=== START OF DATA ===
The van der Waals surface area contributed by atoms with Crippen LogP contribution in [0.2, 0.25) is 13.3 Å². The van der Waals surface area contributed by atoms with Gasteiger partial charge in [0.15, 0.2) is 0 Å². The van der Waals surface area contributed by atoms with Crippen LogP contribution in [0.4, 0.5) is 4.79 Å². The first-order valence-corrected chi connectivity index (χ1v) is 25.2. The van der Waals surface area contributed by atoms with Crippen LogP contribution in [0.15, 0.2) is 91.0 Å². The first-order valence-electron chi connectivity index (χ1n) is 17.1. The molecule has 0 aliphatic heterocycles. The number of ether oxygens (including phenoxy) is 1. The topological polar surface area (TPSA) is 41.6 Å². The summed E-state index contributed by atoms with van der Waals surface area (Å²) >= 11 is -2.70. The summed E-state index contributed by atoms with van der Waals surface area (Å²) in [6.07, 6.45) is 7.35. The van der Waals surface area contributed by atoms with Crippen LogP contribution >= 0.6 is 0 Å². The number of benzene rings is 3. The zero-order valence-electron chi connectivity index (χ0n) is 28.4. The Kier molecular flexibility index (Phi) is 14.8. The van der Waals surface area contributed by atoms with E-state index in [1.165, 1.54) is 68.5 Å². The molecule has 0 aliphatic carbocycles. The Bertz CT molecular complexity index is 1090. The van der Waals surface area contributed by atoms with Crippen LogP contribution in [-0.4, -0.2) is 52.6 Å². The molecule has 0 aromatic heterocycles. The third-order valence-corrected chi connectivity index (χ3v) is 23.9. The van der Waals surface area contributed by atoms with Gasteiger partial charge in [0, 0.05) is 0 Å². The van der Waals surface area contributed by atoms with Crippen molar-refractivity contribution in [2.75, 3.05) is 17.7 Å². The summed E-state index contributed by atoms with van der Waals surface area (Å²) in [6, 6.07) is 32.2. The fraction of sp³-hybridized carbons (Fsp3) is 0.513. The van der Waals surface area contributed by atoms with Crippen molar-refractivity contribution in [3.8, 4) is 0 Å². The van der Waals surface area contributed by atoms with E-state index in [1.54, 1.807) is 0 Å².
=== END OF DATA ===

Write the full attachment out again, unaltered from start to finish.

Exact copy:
The van der Waals surface area contributed by atoms with Crippen LogP contribution in [0.2, 0.25) is 13.3 Å². The van der Waals surface area contributed by atoms with Gasteiger partial charge in [0.15, 0.2) is 0 Å². The van der Waals surface area contributed by atoms with Crippen LogP contribution in [0.4, 0.5) is 4.79 Å². The first-order valence-corrected chi connectivity index (χ1v) is 25.2. The van der Waals surface area contributed by atoms with Crippen LogP contribution in [0.15, 0.2) is 91.0 Å². The first-order valence-electron chi connectivity index (χ1n) is 17.1. The molecule has 0 aliphatic heterocycles. The number of ether oxygens (including phenoxy) is 1. The topological polar surface area (TPSA) is 41.6 Å². The summed E-state index contributed by atoms with van der Waals surface area (Å²) >= 11 is -2.70. The summed E-state index contributed by atoms with van der Waals surface area (Å²) in [6.07, 6.45) is 7.35. The van der Waals surface area contributed by atoms with Crippen LogP contribution >= 0.6 is 0 Å². The number of benzene rings is 3. The zero-order valence-electron chi connectivity index (χ0n) is 28.4. The Kier molecular flexibility index (Phi) is 14.8. The van der Waals surface area contributed by atoms with E-state index in [1.165, 1.54) is 68.5 Å². The molecule has 0 aliphatic carbocycles. The Bertz CT molecular complexity index is 1090. The van der Waals surface area contributed by atoms with Crippen LogP contribution in [-0.4, -0.2) is 52.6 Å². The molecule has 0 aromatic heterocycles. The third-order valence-corrected chi connectivity index (χ3v) is 23.9. The van der Waals surface area contributed by atoms with Gasteiger partial charge in [0, 0.05) is 0 Å². The van der Waals surface area contributed by atoms with Crippen molar-refractivity contribution in [2.75, 3.05) is 17.7 Å². The summed E-state index contributed by atoms with van der Waals surface area (Å²) in [6, 6.07) is 32.2. The fraction of sp³-hybridized carbons (Fsp3) is 0.513. The van der Waals surface area contributed by atoms with Crippen molar-refractivity contribution in [3.8, 4) is 0 Å². The van der Waals surface area contributed by atoms with E-state index in [1.54, 1.807) is 0 Å².